The mid-term congressional election is less than two months away and some observers wonder whether the event will be all about nothing.
July 05--A Birmingham life insurance corporation has contributed more than $600,000 to political campaigns at the state and federal level, mostly to incumbent candidates, according to public documents filed with the Alabama Secretary of State's office in Montgomery.
Protective Life Corporation donated more than a half million dollars to statewide political campaigns, rendering it one of the top corporate campaign donors, behind Drummond Company and Alabama Power. The insurance company has also donated nearly $90,000 to federal lawmakers over the current election cycle.
Politicians on both sides of the political spectrum have received contributions from Protective Life, the company's donations most recently being made in the form of multiple $10,000 payments to political action committees established by the Montgomery lobbying firm Fine Geddie and Associates. According to political scientists, the company is trying to buy influence in Montgomery and Washington.
"There's something they're interested in," said Bill Stewart, professor emeritus of political science at the University of Alabama. "What that is, I don't know. Somewhere down the road, there's going to come a bill or they will try to get passed or resist a bill and keep it from coming out of committee. The earlier you can get something started, the better."
Jess Brown, professor of political science at Athens State University, likened Protective Life's breadth of contributions to manuring a garden.
"You have to make sure you spread it around," Brown said. "Otherwise it will burn the ground and nothing would grow."
Of Fine Geddie and Associates' 11 political action committees, 10 are dedicated to supporting candidates with pro-industry and pro-development philosophies.
"We've always had 11 PACs," said Bob Geddie, founder of Fine Geddie and Associates. "The primary reason we haven't closed any out is because you can't transfer funds from one to another."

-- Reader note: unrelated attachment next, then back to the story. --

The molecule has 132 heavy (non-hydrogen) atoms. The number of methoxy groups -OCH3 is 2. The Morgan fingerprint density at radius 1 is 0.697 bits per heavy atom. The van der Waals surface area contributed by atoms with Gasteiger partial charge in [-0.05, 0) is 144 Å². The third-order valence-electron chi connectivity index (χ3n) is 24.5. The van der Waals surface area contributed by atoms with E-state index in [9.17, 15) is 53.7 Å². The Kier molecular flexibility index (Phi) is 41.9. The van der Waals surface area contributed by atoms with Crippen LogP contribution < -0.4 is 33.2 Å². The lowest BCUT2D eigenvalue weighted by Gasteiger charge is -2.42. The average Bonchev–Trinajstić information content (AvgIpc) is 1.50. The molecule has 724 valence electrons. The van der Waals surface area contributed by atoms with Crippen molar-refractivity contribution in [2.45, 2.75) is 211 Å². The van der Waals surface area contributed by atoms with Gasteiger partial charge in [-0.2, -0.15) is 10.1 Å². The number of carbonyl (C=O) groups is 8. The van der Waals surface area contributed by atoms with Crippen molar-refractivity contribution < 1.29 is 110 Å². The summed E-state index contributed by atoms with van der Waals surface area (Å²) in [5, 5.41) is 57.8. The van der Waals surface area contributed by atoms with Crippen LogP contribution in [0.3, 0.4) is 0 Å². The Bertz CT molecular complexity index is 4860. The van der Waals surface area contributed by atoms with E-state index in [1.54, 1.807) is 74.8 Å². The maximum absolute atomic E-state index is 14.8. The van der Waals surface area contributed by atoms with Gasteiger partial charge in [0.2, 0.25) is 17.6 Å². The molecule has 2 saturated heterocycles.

Geddie estimates that his company has represented Protective Life for 10 to 15 years. Multiple attempts to reach representatives of Protective Lifethis week were unsuccessful.
Brown said, however, that the explanation for multiple political action committees comes down to more than traditional practices.
"In Alabama, we allow lobbyists to create PACs and there's no limit on the number they can create," said Brown. "It's one of the many elements of Alabama campaign finance laws that allow you to partially camouflage campaign finance contributions."
In addition to Protective Life's political action committeedonations, the company has given $26,500 directly to Gov. Robert Bentley's campaign and $15,000 to Alabama Attorney General Luther Strange.
"We all know that money is the mother's milk of politics," said Glen Browder, professor emeritus of American democracy and political science at Jacksonville State University. "What they do is they make sure that those candidates know who they are and if they ever need to talk with them about an issue, then they have to take that call."
On the federal level, Protective Life has donated to the campaigns of many members of Alabama's congressional delegation. It has also given money to members of the House Committee on Financial Services, including Rep. Jeb Hensarling, R-Texas, the committee's chair and Rep. Shelley Capito, R-W.Va., the chair of the Financial Institutions and Consumer Credit subcommittee.
"The more money you've got and the more your destiny is impacted by the public policy process, then the more likely you are to be spreading a lot of money around," said Browder. "I am convinced that you cannot control money in politics. It's like water. Once the water starts coming, you can patch your basement all you want, but the water will still find a way in."
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